This image shows the extent of Newberry volcano and the far-traveled lava flows it produced. Newberry volcano covers 1,300 square miles, slightly larger than the state of Rhode Island. Notice its size in comparison to Mt. Jefferson or the Three Sisters.

As we continue south from the Crooked River, we get better and better views of the Three Sisters. These three High Cascade volcanoes are dramatic cones, over 10,000 feet high, with year-round snow cover and small glaciers. The Sisters were built up by eruptions about 55,000 years ago, and have had several lava eruptions around their flanks since the end of the last ice age about 15,000 years ago, most recently at South Sister about 2,000 years ago. In 2001, scientists using satellite radar data detected a rapidly growing (1.5 to 2 inches per year) bulge in the landscape just west of South Sister. As volcanologists tracked the rising land over the next decade, the rate of growth slowed, but it is highly likely that the bulge occurred as fresh magma rose into the earth’s crust beneath the volcano, to be released in some future eruption.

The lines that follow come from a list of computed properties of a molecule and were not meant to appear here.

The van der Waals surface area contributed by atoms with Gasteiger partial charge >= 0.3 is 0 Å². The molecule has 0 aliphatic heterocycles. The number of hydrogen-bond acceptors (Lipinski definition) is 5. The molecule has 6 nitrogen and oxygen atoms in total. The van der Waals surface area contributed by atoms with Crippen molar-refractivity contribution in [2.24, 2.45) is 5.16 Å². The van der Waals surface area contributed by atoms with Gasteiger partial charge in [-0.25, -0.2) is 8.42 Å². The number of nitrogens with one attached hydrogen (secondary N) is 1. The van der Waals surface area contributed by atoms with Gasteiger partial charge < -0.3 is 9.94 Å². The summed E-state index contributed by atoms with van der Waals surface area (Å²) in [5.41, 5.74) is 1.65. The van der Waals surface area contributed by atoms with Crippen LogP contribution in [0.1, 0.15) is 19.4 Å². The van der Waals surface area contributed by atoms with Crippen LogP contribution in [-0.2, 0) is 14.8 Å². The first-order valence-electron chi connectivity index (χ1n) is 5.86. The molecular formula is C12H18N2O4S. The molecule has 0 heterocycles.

Lidar image of the Three Sisters viewed, from the south. This image was created by draping an aerial photo over detailed lidar topography. The Middle Sister and North Sister have rocky summits sharpened to points by glacial erosion, but South Sister has a flat summit that hides a fresh crater. Image by Dan Coe, from DOGAMI 2013 Lidar Illuminated Calendar.